So how good of a chance does Baringer stand to win the award? Let’s dig into each of the categories.
The FBS leader in average yards per punt (YPP) won the award 10 times out of 22, including each of the last four years. Additionally, in 18 out of the 22 years, the punter was in the top five in average YPP. As it stands heading into Week 13, Baringer currently leads the nation in YPP with an average of 48.4 which is 1.5 yards longer than the next player. His competition in that department is Fletcher, who comes in at No. 3, and Turk at No. 4.
Looking at net punting yards, Baringer again leads the nation at 45.0. His competition is slightly closer here, with Fletcher at 44.8 (No. 2), Korsak at 43.5 (No. 4), and Turk at 42.3 (No. 6).
Next, let’s look at punts that have landed inside the 20-yard line — 46.7 percent of Baringer’s punts (21-of-45) have landed inside the 20, a top-10 mark in the country.
Of the semifinalists, here are the players ahead of Baringer:
1. Fletcher (51.9%)
3. Hedley (50.0%)
6. Kroger (48.8%)
7. Mirco (48.7%)
8. Sot (47.7%)
9. Baringer (46.6%)
This stat is not a dealbreaker by any means, as Baringer is still in the top 10. But it shows that the margin between the semifinalists will be slim.
It should be noted that only 68.8 percent of Baringer’s punts were not returned, which isn’t as impressive nationally (No. 66). Korsak leads the list of semifinalists in that department with a No. 2 ranking of 92.3 percent punts not returned. However, net yards and punts downed inside the 20 seem to be more heavily emphasized in the eyes of the committee.
Not explicitly listed in the criteria, but definitely worthy of note, Baringer kicked a 60-yard punt or longer in seven out of 11 games this season. In the home opener against WMU, he boomed a 70-yarder, his longest of the year.
Arguably Bryce’s best punt of the season came on the road against his former team, Illinois, when he booted a 62-yard beauty early in the fourth quarter. He pinned the ball perfectly in the corner of the field, nearly grazing the pylon as it went out of bounds at the 1-yard-line. It was a pivotal moment in the game when the MSU defense needed to keep a ranked Illinois from completing a comeback. The punt also perfectly encapsulated all the instances in the past two seasons when Bryce put the MSU defense in a better position to succeed.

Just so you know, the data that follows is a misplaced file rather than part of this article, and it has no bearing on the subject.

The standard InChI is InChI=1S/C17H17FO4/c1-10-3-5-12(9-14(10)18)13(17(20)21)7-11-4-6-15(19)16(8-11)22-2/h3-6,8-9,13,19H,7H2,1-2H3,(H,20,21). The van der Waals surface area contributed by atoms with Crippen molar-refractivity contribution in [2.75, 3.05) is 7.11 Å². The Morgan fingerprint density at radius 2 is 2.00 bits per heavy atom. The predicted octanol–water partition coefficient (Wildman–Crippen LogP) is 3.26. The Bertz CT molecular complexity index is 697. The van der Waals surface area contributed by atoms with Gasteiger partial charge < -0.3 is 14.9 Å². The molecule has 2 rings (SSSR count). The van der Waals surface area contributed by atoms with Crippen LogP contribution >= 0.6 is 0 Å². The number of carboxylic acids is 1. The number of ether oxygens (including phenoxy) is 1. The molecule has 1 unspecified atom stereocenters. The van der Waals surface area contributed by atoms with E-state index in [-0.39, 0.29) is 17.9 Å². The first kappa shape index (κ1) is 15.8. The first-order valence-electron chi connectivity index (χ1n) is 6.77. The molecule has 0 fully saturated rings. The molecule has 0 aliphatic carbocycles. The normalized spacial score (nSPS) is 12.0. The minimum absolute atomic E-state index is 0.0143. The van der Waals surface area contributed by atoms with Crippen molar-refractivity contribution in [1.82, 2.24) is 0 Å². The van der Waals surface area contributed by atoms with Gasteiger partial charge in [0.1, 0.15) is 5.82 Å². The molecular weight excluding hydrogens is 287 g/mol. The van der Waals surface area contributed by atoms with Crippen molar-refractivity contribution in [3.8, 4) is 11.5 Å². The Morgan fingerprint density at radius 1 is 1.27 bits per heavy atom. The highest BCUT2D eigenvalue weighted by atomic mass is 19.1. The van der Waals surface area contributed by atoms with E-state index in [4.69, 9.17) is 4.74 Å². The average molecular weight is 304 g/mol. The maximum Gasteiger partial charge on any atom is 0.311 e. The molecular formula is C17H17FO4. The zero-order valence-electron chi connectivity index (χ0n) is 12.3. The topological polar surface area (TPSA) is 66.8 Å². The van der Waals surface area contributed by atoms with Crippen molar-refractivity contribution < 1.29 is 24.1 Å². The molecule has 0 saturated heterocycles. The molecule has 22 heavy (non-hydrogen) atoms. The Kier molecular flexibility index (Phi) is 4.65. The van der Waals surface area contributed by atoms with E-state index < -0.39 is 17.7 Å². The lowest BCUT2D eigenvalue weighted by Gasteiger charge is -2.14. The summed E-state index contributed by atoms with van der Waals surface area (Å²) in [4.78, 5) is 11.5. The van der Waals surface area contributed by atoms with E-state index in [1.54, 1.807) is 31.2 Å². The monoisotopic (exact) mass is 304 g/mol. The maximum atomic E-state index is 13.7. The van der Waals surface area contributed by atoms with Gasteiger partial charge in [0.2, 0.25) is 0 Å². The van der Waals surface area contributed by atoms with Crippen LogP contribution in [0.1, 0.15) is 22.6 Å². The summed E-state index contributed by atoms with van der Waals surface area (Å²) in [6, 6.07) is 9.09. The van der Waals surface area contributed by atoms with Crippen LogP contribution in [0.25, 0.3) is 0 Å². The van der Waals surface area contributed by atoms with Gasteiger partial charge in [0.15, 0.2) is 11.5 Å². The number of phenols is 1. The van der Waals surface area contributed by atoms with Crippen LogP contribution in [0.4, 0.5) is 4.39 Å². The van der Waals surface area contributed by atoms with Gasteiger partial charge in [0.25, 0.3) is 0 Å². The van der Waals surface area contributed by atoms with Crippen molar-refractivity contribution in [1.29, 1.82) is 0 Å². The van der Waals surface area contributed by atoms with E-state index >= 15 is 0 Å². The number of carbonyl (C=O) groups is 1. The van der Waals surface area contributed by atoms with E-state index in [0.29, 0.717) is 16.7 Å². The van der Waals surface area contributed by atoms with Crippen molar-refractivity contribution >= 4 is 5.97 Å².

Even when you look at the tape in the games where special teams struggled, Bryce still jumps off the page. At Michigan, two consecutive long snaps sailed outside Baringer’s usual catch radius, and he was able to corral one of them in Moss-like fashion.
It’s no secret that the best punters in the nation come from the Big Ten. The famous phrase “punting is winning” has become ubiquitous for offenses that tend to struggle and then turn to their special teams units for help (see: Rutgers, Iowa). MSU’s offense, although ripe with potential and playmakers, has a tendency to stall and go three-and-out. This leaves Baringer plenty of room to operate on the field. With his cannon of a leg, he has taken full advantage and flipped the field on several key occasions this season. In a sport where field position is critical, Baringer has allowed MSU to be superior in that regard. Mel Tucker is 8-1 in one-score games at MSU, and Baringer is undoubtedly part of the reason the defense has been in a position to make the plays needed to win.
Baringer could see some stiff competition from Fletcher, Korsak, or Turk for the award. But nobody has been more valuable to their team than Baringer to MSU. That should result in him being “Our Guy” this season and adding the Ray Guy Award to MSU’s trophy case. And with any luck, an NFL team will see his potential and give him a shot to play on Sundays.